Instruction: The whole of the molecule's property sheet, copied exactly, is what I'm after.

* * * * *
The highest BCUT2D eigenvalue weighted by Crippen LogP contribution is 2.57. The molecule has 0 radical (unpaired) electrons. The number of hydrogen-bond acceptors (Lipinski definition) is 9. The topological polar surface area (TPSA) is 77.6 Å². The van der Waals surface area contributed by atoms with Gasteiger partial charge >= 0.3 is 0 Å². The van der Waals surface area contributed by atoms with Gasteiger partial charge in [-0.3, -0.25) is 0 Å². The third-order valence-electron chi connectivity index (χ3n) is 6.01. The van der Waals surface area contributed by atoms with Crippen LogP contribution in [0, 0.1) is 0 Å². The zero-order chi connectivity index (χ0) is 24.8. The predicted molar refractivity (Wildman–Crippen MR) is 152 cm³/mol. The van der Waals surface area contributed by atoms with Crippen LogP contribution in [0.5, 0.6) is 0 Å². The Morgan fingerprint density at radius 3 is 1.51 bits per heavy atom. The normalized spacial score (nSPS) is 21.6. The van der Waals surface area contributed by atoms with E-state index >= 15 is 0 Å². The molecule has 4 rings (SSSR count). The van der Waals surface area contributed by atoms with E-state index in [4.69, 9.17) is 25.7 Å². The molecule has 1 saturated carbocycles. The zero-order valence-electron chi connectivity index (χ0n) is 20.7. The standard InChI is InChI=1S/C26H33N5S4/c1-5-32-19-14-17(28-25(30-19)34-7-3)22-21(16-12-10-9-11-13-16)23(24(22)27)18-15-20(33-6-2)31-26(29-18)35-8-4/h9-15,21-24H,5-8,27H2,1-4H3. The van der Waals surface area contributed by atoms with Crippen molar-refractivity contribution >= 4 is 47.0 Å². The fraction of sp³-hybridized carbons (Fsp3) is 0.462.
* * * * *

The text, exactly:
The highest BCUT2D eigenvalue weighted by Crippen LogP contribution is 2.57. The molecule has 0 radical (unpaired) electrons. The number of hydrogen-bond acceptors (Lipinski definition) is 9. The topological polar surface area (TPSA) is 77.6 Å². The van der Waals surface area contributed by atoms with Gasteiger partial charge >= 0.3 is 0 Å². The van der Waals surface area contributed by atoms with Gasteiger partial charge in [-0.3, -0.25) is 0 Å². The third-order valence-electron chi connectivity index (χ3n) is 6.01. The van der Waals surface area contributed by atoms with Crippen LogP contribution in [0, 0.1) is 0 Å². The zero-order chi connectivity index (χ0) is 24.8. The predicted molar refractivity (Wildman–Crippen MR) is 152 cm³/mol. The van der Waals surface area contributed by atoms with Crippen LogP contribution in [0.5, 0.6) is 0 Å². The Morgan fingerprint density at radius 3 is 1.51 bits per heavy atom. The normalized spacial score (nSPS) is 21.6. The van der Waals surface area contributed by atoms with E-state index >= 15 is 0 Å². The molecule has 4 rings (SSSR count). The van der Waals surface area contributed by atoms with E-state index in [4.69, 9.17) is 25.7 Å². The molecule has 1 saturated carbocycles. The zero-order valence-electron chi connectivity index (χ0n) is 20.7. The standard InChI is InChI=1S/C26H33N5S4/c1-5-32-19-14-17(28-25(30-19)34-7-3)22-21(16-12-10-9-11-13-16)23(24(22)27)18-15-20(33-6-2)31-26(29-18)35-8-4/h9-15,21-24H,5-8,27H2,1-4H3. The van der Waals surface area contributed by atoms with Crippen molar-refractivity contribution >= 4 is 47.0 Å². The fraction of sp³-hybridized carbons (Fsp3) is 0.462.